A decision reached by RAE, the Regulatory Authority for Energy, last Friday to set an upper limit averaging roughly of 14 euros per MWh on the RES-supporting surcharge to be paid by electricity suppliers into the RES special account for January and February came as welcome relief for them following the surcharge’s recent sharp rise to levels of as much as 42 euros per MWh. The surcharge is revised weekly.
This measure will be effective retroactively and cover the extraordinarily high surcharge levels registered reached during the first three weeks of January.
Even so, electricity suppliers, who entered the liberalized market feeling more optimistic, have begun feeling some concern over the electricity market’s prospects in 2017, the key reason being elevated System Marginal Prices (SMP) maintained in the market, despite the implementation of the surcharge’s upper limit.
Electricity supply company officials have forecast unfavorable SMP levels for 2017, which is not good news as the SMP represents the wholesale price at which suppliers purchase their electricity amounts.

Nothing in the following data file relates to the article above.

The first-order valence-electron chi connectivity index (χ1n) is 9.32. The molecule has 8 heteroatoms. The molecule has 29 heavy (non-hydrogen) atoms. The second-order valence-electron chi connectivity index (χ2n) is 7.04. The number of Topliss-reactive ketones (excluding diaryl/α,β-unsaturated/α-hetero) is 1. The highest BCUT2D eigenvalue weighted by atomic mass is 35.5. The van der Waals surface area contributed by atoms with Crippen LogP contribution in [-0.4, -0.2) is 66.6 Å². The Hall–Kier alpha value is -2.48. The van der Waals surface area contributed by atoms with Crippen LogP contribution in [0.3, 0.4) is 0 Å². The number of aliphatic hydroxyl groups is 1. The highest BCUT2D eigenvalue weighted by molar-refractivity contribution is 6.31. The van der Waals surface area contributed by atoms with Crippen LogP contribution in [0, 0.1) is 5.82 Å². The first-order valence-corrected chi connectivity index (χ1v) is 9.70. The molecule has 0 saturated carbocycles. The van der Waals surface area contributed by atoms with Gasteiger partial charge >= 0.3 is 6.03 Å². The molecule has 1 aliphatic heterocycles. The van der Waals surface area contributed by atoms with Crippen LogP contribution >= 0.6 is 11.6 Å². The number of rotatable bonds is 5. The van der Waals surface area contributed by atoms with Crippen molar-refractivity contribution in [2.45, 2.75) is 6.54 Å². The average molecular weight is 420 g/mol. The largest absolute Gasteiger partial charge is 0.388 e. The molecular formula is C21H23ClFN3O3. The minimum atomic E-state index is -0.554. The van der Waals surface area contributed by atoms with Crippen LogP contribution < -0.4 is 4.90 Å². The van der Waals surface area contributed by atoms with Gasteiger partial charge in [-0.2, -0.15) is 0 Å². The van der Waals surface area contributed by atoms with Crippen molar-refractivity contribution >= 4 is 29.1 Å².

The situation is made worse by the fact that certain electricity suppliers, in their effort to make market share gains, have, in recent times, signed agreements with clients offering lower tariff levels, especially in the medium-voltage category. Amid the current market conditions of higher costs, these agreements can only be serviced at a loss.
An aggressive pricing policy maintained by the main power utility PPC, through a series of discounts offered since last summer, appears to be producing results as the still-dominant utility’s market share has proven resilient. Bailout terms require PPC to gradually reduce its market share to less than 50 percent by 2020.
A second NOME auction to offer 145 MWh is scheduled for January 31. The NOME auctions were introduced last October to break the utility’s dominance by offering other traders access to PPC’s low-cost lignite and hydropower sources.
Pundits anticipate more intense bidding at this upcoming NOME auction session, offering a smaller amount compared to last October, as suppliers will be out to secure lower-priced electricity in an effort to stay afloat amid an environment of higher SMP levels.
According to latest, end-of-December data provided by LAGIE, the Electricity Market Operator, PPC holds an 89.83 percent share of the country’s electricity market, up 1.17 percent since November.
Among the independent suppliers, Protergia leads with a 2.69 percent share, followed by Elpedison (2.42%), Heron (2.35%), Watt + Volt (0.76%), NRG Trading (0.66%), Volterra (0.52%) and Green (0.35%).